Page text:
This is the problem when people game the system on someone else's turf. Eventually the reaper comes along and cuts out all the deadwood (and rightly so).
The more people that join the bandwagon the quicker the reaper will come. Then they all complain and call foul when their revenue stream dries up only to head off into the sunset looking for the next fast buck.

But what they leave in their wake is often a ruin for those who were building a solid business providing value but who's only mistake was one of control.

You can have the best crop in the world but if you don't own the field you can't protect it from the locusts that spy rich pickings. A hard lesson but a valuable one.
Yeah, it was definitely a valuable lesson. Since then, I've been trying my best to stay away from that kind of low quality stuff and focus on value instead, with the student website. I'm going to continue doing that with the other websites I make. If I make something now I want it to be at least in some ways better than what's already out there. Otherwise I don't think it's going to be long lived. My books were like islands completely dependent on Amazon, and when they got a couple of bad reviews they were pretty much out. That's just not sustainable.

On the contrary, the student website was solving an actual problem people had, so the opposite happened there and the word spread from class to class. The only marketing I did for that was basic SEO and a little bit of follow-unfollow on Instagram, and it still kept growing larger and larger from word of mouth only. That's what I want my future sites or businesses to be like as well.
 

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Luck3R

New Contributor
Read Millionaire Fastlane
I've Read UNSCRIPTED
Aug 31, 2019
7
16
16
The most important sources of reliable information come from business people who are still in the game. They teach you business strategies, industry knowledge and business thinking, not a step by step process. MJ is one.

Just to give an example. Business is dynamic. If you are trying to catch a trend in a new market, and by the time when a step by step process is being taught at youtube you are probably going into a market at late stage.
Very true.

-Understand your own strength is important. There are business people of different types. Some are good in managing and dealing with people (clients and staffs). There are leaders type. Some are good in managing capital and money flow. These are financial types. Some are good at the core of the business- good product developer. Very rarely you have someone who is good in all. Understand this and play your game well. Work with someone to complement you. If you are a financial type of business person you should look to acquire existing business rather than developing your own product. There are plenty of rich business people who are bad at launching a product that is needed by the market (quite a counter intuitive observation).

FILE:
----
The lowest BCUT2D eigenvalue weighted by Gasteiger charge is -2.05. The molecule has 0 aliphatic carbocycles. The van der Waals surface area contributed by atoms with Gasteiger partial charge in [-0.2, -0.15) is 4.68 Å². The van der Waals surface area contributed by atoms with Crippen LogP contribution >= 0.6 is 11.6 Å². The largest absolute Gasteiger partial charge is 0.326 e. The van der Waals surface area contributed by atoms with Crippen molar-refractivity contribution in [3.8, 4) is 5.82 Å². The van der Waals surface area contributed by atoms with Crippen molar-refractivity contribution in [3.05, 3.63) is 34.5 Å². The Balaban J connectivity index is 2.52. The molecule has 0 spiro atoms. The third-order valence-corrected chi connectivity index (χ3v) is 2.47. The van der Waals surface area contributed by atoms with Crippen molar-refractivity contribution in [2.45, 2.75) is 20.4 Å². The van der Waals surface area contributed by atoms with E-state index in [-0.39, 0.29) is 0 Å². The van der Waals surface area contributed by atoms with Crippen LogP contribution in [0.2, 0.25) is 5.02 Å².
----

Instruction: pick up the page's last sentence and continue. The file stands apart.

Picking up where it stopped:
Working with someone to complement me would be great. I'd get a lot more done too. The problem is just finding that someone... Any tips on how that could be done? I've been considered moving to Thailand or something in order to meet more like-minded people.

All good points man, I'll keep them in mind.
 

Entre Eyes

Bronze Contributor
Read Millionaire Fastlane
I've Read UNSCRIPTED
Excellent Follow up high 5!

Sure this is the guy, started with gaming guides, (Own Product) next was doing Joint Ventures with prominent Marketers like John Chow.


Never hesitate about putting together a "RESOURCE"/eBook that will help others get what they want.

If you put together nothing but all failures it would still have value to someone who wanted to avoid them.

There was an Internet Marketer who saw the popularity of Adult Coloring Books.

He put together a resource on everything up to date and the people that were crushing it as case studies.

He did not participate in creating them but he helped those that may want to.

You compile everything you can on the subject, present it well and you are selling your own custom product.

Thinking about traveling? You are on the right Track I think. Also Asia does have its advantages. There are many Groups for Digital Nomads and your budget gets a boost often on exchange rate.

I would just like to place an Asterisk to it *

Like I tell my buddy's in the States, if you do not have discipline in States you damn sure will not have it Overseas.
Yea sometimes FREEDOM has a TAX. :)

You can be surrounded by Call Centers like in Philippines and those people can get off work and their Happy Hour is like 8.am It can blow your mind to see people singing Karaoke and drinking beers at 8 am. :)

There is a Public Speaker I like whose brand is centered around the theme "Everyday is Saturday!" Careful what you wish for. :)

Same for getting tasks done who will get you fired up to do the mundane tasks. Sometimes we do things because we have to.

That daily structured environment.

But once it is removed we need to become the Tough Watchful Supervisor of ourselves.